That earned him a promotion to El Norte, where he pitched in the Rookie League, short season and Low A , going a combined 1-1 with a 2.60 ERA in 21 relief appearances, striking out 31 batters in 27-2/3 innings. In 2009, he pitched at three different A levels, posting a combined 3-1 record with a 5.53 ERA in 27 appearances, striking out 61 batters in 40-2/3 innings. In 2010, he toiled for the Sally League Greensboro Grasshoppers and went 5-2-3 with a 3.01 ERA in 48 appearances, striking out 97 batters in 74-2/3 IP.
From 2011 to 2012, he compiled a 1-0-3 record in 32 games. He had a 9.00 ERA in 2011, missing a big hunk of time with a bad elbow, and a 1.64 ERA in 2012 with Class A Jupiter and AA Jacksonville after recovering. He started the 2013 season with Jacksonville. He compiled a 6-2-5 slate, 3.48 ERA, a 1.01 WHIP, and 69 strikeouts while playing for both the Suns and the AAA New Orleans Zephyrs and was lookin' good.
|Arquimedes Caminero (Photo: Dave Arrigo/Pirates)|
Caminero debuted in the show on August 16th, 2013, throwing a scoreless inning while striking out one and hitting a batter. He got in a couple more games, was sent back to AAA and returned with the September call-ups. His 2013 line included a 2.77 ERA, a 1.00 WHIP, 20 strikeouts, and a hold in 13 IP, a strong rookie showing albeit a tiny sample.
The 2014 season proved to be a mountainous road bump for the righty. He got in a handful of innings during a couple of call-ups with the Fish, going 0-1 with a 10.80 ERA. Arquimedes spent most of the season pitching for AAA New Orleans, where he had a 4-1-10 record and 4.86 ERA in 42 appearances. He struck out 11.3 batters and walked 4.3 per nine innings. Putting together back-to-back solid campaigns was becoming quite the challenge.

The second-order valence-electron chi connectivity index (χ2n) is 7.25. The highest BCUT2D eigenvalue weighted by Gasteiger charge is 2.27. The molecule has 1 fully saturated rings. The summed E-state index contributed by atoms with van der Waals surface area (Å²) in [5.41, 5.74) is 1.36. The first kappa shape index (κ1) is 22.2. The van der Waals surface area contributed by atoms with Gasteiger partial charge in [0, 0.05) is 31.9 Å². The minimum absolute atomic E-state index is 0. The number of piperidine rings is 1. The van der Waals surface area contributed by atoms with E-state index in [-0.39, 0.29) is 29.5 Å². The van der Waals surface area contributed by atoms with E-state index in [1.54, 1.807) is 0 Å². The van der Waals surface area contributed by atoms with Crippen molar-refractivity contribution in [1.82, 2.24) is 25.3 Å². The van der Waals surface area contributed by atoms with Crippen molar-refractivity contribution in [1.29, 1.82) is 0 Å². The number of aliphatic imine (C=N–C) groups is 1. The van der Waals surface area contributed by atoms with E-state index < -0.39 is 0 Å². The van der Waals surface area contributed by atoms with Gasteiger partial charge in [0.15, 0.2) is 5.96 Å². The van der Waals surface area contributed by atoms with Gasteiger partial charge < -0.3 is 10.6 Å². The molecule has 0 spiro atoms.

Caminero was sent to the Pirates on February 4th for cash after being DFA'ed, coming cheap because he's out of options, and he took the final spot on the 40 man roster. He's one big dude at 6'4", 250 pounds or so and can bring the heat. It's been said that he's hit triple digits, and uses a slider as his second pitch.
The Bucs were on an off-season mission to add some power arms to their worm-burning staff, and Arquimedes fit the bill, averaging 11 K per nine innings during his minor league career. Unfortunately, that stat was offset by the 4.5 walks per game. Caminero also added 50 hit batters and 55 wild pitches in the 369-1/3 frames he worked.
He was brought to camp to compete for a set-up spot, and his bid for that job will depend greatly on him ringing up some strikes. Caminero showed his stuff against the Yankees during his last outing, striking out three Bronx Bombers swinging in his inning of work, though he did live up to his rep by plunking one, too. One good spring frame doesn't mean much, but it did keep him on the radar in a crowded field of relief candidates.
Caminero doesn't have time on his side; he'll be 28 in June. But he is with an organization that's helped strike-challenged guys with good stuff in the past, and he'll get a long look. It helps his cause that if there's a coin-flip when camp breaks, both John Holdzkom and Jared Hughes have an option remaining. Big John in particular could probably use a little more seasoning in the minors, hopefully picking up a second pitch.
So you can add Arquimedes Caminero to your Florida bubble-watch list; he has elite heat if he can find the plate.
On a final note: according to Clark Spencer of the Miami Herald, his name should be a rich data delight. "Arquimedes Euclides Caminero...is named for a couple of super-ancient Greek mathematicians: Archimedes and Euclid. Why? 'My father saw the names in an algebra book and liked them,' said Caminero." Maybe we'll just call him the Big Arquimedes.